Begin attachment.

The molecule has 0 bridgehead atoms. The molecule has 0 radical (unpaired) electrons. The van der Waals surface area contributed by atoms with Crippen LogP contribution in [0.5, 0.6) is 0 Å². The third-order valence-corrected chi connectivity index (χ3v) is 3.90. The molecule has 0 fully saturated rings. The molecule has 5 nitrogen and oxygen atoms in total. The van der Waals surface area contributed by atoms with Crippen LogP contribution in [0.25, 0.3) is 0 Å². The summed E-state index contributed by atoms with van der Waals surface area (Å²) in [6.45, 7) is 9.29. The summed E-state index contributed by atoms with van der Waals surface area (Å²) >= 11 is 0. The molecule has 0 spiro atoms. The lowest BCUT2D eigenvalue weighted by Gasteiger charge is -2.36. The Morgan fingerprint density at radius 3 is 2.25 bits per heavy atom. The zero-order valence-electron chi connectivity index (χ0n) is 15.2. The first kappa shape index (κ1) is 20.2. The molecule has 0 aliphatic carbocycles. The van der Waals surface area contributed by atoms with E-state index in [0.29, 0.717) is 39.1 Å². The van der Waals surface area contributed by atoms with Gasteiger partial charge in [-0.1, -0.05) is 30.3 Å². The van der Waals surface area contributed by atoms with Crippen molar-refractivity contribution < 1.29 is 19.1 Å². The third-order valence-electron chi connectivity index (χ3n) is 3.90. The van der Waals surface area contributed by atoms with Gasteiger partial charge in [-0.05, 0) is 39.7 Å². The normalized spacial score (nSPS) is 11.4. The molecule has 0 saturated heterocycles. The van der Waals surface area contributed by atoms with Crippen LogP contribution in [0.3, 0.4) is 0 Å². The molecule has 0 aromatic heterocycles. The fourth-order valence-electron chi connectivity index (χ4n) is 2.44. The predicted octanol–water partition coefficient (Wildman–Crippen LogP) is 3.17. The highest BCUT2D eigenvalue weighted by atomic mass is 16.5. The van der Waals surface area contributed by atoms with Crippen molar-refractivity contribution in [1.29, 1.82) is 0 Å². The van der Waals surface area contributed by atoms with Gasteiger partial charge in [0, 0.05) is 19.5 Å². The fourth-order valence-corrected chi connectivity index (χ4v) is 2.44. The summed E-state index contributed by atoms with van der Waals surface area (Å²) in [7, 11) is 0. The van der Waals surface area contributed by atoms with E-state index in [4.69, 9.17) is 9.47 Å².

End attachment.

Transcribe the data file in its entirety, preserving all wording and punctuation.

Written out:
The molecule has 0 bridgehead atoms. The molecule has 0 radical (unpaired) electrons. The van der Waals surface area contributed by atoms with Crippen LogP contribution in [0.5, 0.6) is 0 Å². The third-order valence-corrected chi connectivity index (χ3v) is 3.90. The molecule has 0 fully saturated rings. The molecule has 5 nitrogen and oxygen atoms in total. The van der Waals surface area contributed by atoms with Crippen LogP contribution in [0.25, 0.3) is 0 Å². The summed E-state index contributed by atoms with van der Waals surface area (Å²) in [6.45, 7) is 9.29. The summed E-state index contributed by atoms with van der Waals surface area (Å²) >= 11 is 0. The molecule has 0 spiro atoms. The lowest BCUT2D eigenvalue weighted by Gasteiger charge is -2.36. The Morgan fingerprint density at radius 3 is 2.25 bits per heavy atom. The zero-order valence-electron chi connectivity index (χ0n) is 15.2. The first kappa shape index (κ1) is 20.2. The molecule has 0 aliphatic carbocycles. The van der Waals surface area contributed by atoms with E-state index in [0.29, 0.717) is 39.1 Å². The van der Waals surface area contributed by atoms with Gasteiger partial charge in [-0.1, -0.05) is 30.3 Å². The van der Waals surface area contributed by atoms with Crippen molar-refractivity contribution < 1.29 is 19.1 Å². The third-order valence-electron chi connectivity index (χ3n) is 3.90. The van der Waals surface area contributed by atoms with Gasteiger partial charge in [-0.05, 0) is 39.7 Å². The normalized spacial score (nSPS) is 11.4. The molecule has 0 saturated heterocycles. The van der Waals surface area contributed by atoms with Crippen LogP contribution in [0.3, 0.4) is 0 Å². The molecule has 0 aromatic heterocycles. The fourth-order valence-electron chi connectivity index (χ4n) is 2.44. The predicted octanol–water partition coefficient (Wildman–Crippen LogP) is 3.17. The highest BCUT2D eigenvalue weighted by atomic mass is 16.5. The van der Waals surface area contributed by atoms with Crippen molar-refractivity contribution in [1.29, 1.82) is 0 Å². The van der Waals surface area contributed by atoms with Gasteiger partial charge in [0, 0.05) is 19.5 Å². The fourth-order valence-corrected chi connectivity index (χ4v) is 2.44. The summed E-state index contributed by atoms with van der Waals surface area (Å²) in [7, 11) is 0. The van der Waals surface area contributed by atoms with E-state index in [4.69, 9.17) is 9.47 Å².